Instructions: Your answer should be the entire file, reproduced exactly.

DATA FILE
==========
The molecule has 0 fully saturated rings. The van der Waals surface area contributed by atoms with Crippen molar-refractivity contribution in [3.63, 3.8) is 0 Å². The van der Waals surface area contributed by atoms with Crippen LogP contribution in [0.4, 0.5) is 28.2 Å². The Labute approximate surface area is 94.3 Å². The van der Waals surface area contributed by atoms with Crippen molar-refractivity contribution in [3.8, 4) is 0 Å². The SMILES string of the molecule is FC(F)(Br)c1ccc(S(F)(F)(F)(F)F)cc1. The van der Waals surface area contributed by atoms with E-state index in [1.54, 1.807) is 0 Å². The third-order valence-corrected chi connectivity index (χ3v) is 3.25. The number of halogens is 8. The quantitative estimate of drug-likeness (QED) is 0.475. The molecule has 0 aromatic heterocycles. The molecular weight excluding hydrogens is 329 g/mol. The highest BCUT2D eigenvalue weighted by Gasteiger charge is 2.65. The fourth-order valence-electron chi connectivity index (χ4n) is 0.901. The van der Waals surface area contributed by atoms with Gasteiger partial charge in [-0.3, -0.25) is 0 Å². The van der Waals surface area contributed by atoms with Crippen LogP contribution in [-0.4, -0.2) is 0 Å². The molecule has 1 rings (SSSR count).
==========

The molecule has 0 fully saturated rings. The van der Waals surface area contributed by atoms with Crippen molar-refractivity contribution in [3.63, 3.8) is 0 Å². The van der Waals surface area contributed by atoms with Crippen LogP contribution in [0.4, 0.5) is 28.2 Å². The Labute approximate surface area is 94.3 Å². The van der Waals surface area contributed by atoms with Crippen molar-refractivity contribution in [3.8, 4) is 0 Å². The SMILES string of the molecule is FC(F)(Br)c1ccc(S(F)(F)(F)(F)F)cc1. The van der Waals surface area contributed by atoms with E-state index in [1.54, 1.807) is 0 Å². The third-order valence-corrected chi connectivity index (χ3v) is 3.25. The number of halogens is 8. The quantitative estimate of drug-likeness (QED) is 0.475. The molecule has 0 aromatic heterocycles. The molecular weight excluding hydrogens is 329 g/mol. The highest BCUT2D eigenvalue weighted by Gasteiger charge is 2.65. The fourth-order valence-electron chi connectivity index (χ4n) is 0.901. The van der Waals surface area contributed by atoms with Gasteiger partial charge in [-0.3, -0.25) is 0 Å². The van der Waals surface area contributed by atoms with Crippen LogP contribution in [-0.4, -0.2) is 0 Å². The molecule has 1 rings (SSSR count).